Baker v. Carr Dissenting Opinion

    Justices Frankfurter and Harlan dissented and wrote that the Court should abide by precedent and continue to refuse to render decisions regarding a state’s districts. Harlan wrote,

    “I can find nothing in the Equal Protection Clause or elsewhere in the Federal Constitution which expressly or impliedly supports the view that state legislatures must be so structured as to reflect with approximate equality the voice of every voter. Not only is that proposition refuted by history, as shown by my Brother Frankfurter, but it strikes deep into the heart of our federal system. Its acceptance would require us to turn our backs on the regard which this Court has always shown for the judgment of state legislatures and courts on matters of basically local concern.”

    Baker v. Carr Significance

    Baker v. Carr is a significant Supreme Court case because it gave the federal courts the authority to hear cases regarding constitutional violations that may occur when state legislatures draw district boundaries. The decision was a break from tradition and precedent and opened the door for the Court to rule in a significant number of cases involving equal protection and redistricting.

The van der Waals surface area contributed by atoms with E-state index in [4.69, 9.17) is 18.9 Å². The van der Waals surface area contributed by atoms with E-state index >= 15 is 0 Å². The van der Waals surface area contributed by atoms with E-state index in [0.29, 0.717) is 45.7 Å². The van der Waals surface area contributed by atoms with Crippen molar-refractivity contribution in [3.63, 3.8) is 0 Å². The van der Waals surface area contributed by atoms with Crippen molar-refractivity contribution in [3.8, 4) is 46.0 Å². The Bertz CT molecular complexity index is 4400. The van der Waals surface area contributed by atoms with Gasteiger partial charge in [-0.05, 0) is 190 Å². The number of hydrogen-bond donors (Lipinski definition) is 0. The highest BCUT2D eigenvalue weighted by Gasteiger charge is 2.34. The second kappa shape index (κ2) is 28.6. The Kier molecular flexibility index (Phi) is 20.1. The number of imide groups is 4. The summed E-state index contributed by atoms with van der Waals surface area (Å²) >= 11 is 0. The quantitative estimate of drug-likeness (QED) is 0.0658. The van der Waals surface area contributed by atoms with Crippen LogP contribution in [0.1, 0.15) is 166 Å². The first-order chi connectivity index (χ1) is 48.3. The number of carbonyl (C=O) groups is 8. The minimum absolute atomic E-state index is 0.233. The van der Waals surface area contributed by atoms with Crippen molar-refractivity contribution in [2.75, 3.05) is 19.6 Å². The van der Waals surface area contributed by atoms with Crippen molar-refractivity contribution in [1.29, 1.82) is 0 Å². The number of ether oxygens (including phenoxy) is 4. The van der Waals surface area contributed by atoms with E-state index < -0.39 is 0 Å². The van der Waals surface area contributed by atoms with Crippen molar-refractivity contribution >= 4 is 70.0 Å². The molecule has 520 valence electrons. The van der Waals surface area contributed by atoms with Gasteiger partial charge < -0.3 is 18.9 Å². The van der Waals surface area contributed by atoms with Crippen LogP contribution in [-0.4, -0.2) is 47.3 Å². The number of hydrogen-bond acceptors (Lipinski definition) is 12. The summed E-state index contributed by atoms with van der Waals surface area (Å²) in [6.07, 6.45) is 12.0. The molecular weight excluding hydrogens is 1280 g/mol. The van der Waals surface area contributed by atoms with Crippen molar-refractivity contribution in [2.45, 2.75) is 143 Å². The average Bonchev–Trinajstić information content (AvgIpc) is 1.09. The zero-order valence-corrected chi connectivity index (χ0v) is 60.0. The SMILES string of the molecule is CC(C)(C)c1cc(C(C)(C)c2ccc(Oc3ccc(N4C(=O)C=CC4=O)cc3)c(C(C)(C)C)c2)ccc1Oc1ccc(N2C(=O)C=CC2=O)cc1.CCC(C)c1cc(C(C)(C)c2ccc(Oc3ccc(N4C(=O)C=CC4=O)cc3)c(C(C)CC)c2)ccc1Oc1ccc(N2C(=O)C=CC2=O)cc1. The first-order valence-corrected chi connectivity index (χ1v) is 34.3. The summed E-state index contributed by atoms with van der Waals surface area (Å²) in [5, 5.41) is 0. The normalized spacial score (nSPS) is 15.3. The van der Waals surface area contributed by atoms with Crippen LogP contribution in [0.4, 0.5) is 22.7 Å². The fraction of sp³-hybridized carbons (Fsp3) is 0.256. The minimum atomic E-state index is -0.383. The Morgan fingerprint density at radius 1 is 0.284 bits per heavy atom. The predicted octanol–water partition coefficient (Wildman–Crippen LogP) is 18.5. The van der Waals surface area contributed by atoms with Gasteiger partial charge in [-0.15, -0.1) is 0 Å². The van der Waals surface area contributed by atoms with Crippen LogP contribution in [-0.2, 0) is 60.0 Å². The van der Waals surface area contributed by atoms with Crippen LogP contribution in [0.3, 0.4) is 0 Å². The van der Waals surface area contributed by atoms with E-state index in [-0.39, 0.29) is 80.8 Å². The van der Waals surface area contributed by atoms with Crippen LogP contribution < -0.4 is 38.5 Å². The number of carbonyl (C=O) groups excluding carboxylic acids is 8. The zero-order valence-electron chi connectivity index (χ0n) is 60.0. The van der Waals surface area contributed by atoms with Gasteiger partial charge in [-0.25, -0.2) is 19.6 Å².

Baker v. Carr Impact

    Chief Justice Earl Warren served on the Supreme Court from 1953-1969 and oversaw numerous landmark decisions that dealt with the protection of Civil Rights and Civil Liberties. After he retired, he remarked that Baker v. Carr was the most important case of his career. Baker v. Carr helped to establish the principle of “one person – one vote” that expanded fair democratic participation and helped to protect the voting rights of minority groups.